2055. Romance — His Side of the Story

Romance to women is payday for living graciously important lives on behalf of their man. Romance to men is pre-conquest attention and what leads up to and includes foreplay. The gap is huge and requires relationship experts to close it. Although not instinctive to men, women can make it intuitive to them.

Not needful of romance, men don’t easily comprehend the criticality of it in their lives. Even worse, they have great difficulty making sense of it. Thus, men routinely leave women adrift in a sea of puzzlement, anxiety, and doubt about the worthiness of their man.

So, in reality, the male’s shortcoming about romance brings out each woman’s need to improve her man, which is the same as putting the hook of marriage in her mouth. As a man shines brightly as marital candidate, his shortcoming as a romancer makes him even more eligible. She invites herself to change him after the altar. Tsk Tsk! Far better to teach him before conquest.

Men are not eager to participate in romance. They take or find various exceptions:

  • Men suspect they should but can’t master the art sufficiently well to meet female expectations. They can see that certain things make their woman feel romanced. They pick up bits and pieces of the art from other women. But they also pick up the lack of conviction to practice it routinely or steadfastly. They feel guilty for awhile and then forget it.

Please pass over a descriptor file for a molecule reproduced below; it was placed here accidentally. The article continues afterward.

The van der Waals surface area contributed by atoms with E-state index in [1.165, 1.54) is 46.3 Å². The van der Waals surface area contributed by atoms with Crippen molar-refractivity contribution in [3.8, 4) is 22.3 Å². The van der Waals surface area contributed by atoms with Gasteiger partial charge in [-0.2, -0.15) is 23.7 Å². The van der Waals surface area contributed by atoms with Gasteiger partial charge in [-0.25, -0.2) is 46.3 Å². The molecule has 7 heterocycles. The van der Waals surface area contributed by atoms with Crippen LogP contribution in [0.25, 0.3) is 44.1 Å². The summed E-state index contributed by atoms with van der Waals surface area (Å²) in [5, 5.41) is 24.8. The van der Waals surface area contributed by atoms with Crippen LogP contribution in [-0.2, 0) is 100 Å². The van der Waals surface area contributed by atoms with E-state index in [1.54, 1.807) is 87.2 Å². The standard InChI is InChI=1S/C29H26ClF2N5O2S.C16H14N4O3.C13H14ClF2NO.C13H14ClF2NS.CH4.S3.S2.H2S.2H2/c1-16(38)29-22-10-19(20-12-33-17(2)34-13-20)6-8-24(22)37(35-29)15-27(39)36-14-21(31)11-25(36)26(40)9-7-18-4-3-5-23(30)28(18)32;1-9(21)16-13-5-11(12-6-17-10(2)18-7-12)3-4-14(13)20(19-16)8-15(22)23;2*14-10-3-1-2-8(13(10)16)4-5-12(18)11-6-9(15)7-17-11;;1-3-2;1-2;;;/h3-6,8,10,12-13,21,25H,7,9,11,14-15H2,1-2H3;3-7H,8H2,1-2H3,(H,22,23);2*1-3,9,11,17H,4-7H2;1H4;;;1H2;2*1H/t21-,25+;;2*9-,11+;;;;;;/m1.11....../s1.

• Womanly viewed romance includes the willing exchange of feelings. Just the event thrills women but not men. They have all manner of reasons for not exposing their feelings. The most influential being that they are born that way. Another is that disclosure makes them competitively weaker, which goes against their primal nature.
  • Men dodge romance partially because women push them where they are not ready to go. As women participate, they seem to suck men into faster relationship development than men like. Scary resistance sets in as women try to get commitment before a guy is ready for it. Thus, romancing a woman can become a virtual trap or opportunity to fail or both.
  • Her romantic impatience pressures him to change into her model of what a romancer should be or do. Not being inclined to feel guilty about emotional matters, men simply forget to try very hard.
  • In this day and age, the road to frequent and convenient sex elsewhere is too easy to waste time on female-expected romance. (Dating is virtually extinct on college campuses, and men are the cause but not responsible.)
  • Even if they do romance a woman, they feel vulnerable to being compared to other guys with other women, much like performance in bed. That’s a threat to their competitive reputation with men, which threatens their sense of significance. So, they just try to get by with the minimum of whatever is required to bed her.